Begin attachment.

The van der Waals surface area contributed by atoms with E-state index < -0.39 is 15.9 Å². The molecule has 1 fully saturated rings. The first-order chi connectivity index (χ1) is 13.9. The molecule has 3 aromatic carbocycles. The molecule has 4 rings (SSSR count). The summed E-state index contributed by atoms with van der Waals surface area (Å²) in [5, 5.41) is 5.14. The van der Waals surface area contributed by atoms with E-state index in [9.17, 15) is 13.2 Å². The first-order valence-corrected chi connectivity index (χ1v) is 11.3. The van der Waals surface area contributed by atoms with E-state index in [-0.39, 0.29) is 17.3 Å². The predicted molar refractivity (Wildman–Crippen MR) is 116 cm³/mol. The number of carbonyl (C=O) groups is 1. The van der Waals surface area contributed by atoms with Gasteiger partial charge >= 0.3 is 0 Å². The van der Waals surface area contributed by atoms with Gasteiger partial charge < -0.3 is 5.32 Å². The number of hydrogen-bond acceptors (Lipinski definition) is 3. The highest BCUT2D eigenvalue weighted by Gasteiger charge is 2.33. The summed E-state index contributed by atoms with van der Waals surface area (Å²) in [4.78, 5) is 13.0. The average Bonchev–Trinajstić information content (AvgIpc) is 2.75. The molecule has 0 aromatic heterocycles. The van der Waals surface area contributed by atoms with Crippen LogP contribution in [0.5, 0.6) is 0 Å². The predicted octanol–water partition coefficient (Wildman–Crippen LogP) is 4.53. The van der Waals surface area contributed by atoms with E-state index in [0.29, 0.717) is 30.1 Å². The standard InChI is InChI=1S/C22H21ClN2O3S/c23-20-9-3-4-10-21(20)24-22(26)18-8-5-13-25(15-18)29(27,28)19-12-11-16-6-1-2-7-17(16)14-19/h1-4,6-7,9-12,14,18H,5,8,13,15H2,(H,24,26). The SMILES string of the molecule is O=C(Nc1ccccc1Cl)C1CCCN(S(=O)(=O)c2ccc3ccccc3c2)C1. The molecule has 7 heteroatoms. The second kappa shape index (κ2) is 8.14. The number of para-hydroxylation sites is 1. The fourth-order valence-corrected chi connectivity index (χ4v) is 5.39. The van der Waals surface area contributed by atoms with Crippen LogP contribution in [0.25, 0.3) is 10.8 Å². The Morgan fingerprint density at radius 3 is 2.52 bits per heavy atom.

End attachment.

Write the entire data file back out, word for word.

The van der Waals surface area contributed by atoms with E-state index < -0.39 is 15.9 Å². The molecule has 1 fully saturated rings. The first-order chi connectivity index (χ1) is 13.9. The molecule has 3 aromatic carbocycles. The molecule has 4 rings (SSSR count). The summed E-state index contributed by atoms with van der Waals surface area (Å²) in [5, 5.41) is 5.14. The van der Waals surface area contributed by atoms with E-state index in [9.17, 15) is 13.2 Å². The first-order valence-corrected chi connectivity index (χ1v) is 11.3. The van der Waals surface area contributed by atoms with E-state index in [-0.39, 0.29) is 17.3 Å². The predicted molar refractivity (Wildman–Crippen MR) is 116 cm³/mol. The number of carbonyl (C=O) groups is 1. The van der Waals surface area contributed by atoms with Gasteiger partial charge >= 0.3 is 0 Å². The van der Waals surface area contributed by atoms with Gasteiger partial charge < -0.3 is 5.32 Å². The number of hydrogen-bond acceptors (Lipinski definition) is 3. The highest BCUT2D eigenvalue weighted by Gasteiger charge is 2.33. The summed E-state index contributed by atoms with van der Waals surface area (Å²) in [4.78, 5) is 13.0. The average Bonchev–Trinajstić information content (AvgIpc) is 2.75. The molecule has 0 aromatic heterocycles. The van der Waals surface area contributed by atoms with Crippen LogP contribution in [0.5, 0.6) is 0 Å². The predicted octanol–water partition coefficient (Wildman–Crippen LogP) is 4.53. The van der Waals surface area contributed by atoms with E-state index in [0.29, 0.717) is 30.1 Å². The standard InChI is InChI=1S/C22H21ClN2O3S/c23-20-9-3-4-10-21(20)24-22(26)18-8-5-13-25(15-18)29(27,28)19-12-11-16-6-1-2-7-17(16)14-19/h1-4,6-7,9-12,14,18H,5,8,13,15H2,(H,24,26). The SMILES string of the molecule is O=C(Nc1ccccc1Cl)C1CCCN(S(=O)(=O)c2ccc3ccccc3c2)C1. The molecule has 7 heteroatoms. The second kappa shape index (κ2) is 8.14. The number of para-hydroxylation sites is 1. The fourth-order valence-corrected chi connectivity index (χ4v) is 5.39. The van der Waals surface area contributed by atoms with Crippen LogP contribution in [0.25, 0.3) is 10.8 Å². The Morgan fingerprint density at radius 3 is 2.52 bits per heavy atom.